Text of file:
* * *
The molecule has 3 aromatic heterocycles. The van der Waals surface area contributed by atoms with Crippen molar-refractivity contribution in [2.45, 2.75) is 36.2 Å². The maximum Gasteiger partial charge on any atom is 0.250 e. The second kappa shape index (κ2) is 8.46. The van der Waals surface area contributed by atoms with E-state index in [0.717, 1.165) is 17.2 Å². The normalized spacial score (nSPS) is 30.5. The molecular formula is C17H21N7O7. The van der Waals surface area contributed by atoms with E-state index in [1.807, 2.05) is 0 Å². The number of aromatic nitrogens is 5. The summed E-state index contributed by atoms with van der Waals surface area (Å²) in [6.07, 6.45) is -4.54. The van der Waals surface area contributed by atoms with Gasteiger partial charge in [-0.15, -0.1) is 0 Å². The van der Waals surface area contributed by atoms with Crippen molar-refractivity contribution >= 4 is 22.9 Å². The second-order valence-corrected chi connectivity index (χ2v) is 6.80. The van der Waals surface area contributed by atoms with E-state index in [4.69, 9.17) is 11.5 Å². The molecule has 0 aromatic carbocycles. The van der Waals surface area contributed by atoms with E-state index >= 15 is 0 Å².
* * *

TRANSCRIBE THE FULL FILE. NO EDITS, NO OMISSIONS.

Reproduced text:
The molecule has 3 aromatic heterocycles. The van der Waals surface area contributed by atoms with Crippen molar-refractivity contribution in [2.45, 2.75) is 36.2 Å². The maximum Gasteiger partial charge on any atom is 0.250 e. The second kappa shape index (κ2) is 8.46. The van der Waals surface area contributed by atoms with E-state index in [0.717, 1.165) is 17.2 Å². The normalized spacial score (nSPS) is 30.5. The molecular formula is C17H21N7O7. The van der Waals surface area contributed by atoms with E-state index in [1.807, 2.05) is 0 Å². The number of aromatic nitrogens is 5. The summed E-state index contributed by atoms with van der Waals surface area (Å²) in [6.07, 6.45) is -4.54. The van der Waals surface area contributed by atoms with Gasteiger partial charge in [-0.15, -0.1) is 0 Å². The van der Waals surface area contributed by atoms with Crippen molar-refractivity contribution >= 4 is 22.9 Å². The second-order valence-corrected chi connectivity index (χ2v) is 6.80. The van der Waals surface area contributed by atoms with E-state index in [4.69, 9.17) is 11.5 Å². The molecule has 0 aromatic carbocycles. The van der Waals surface area contributed by atoms with E-state index >= 15 is 0 Å².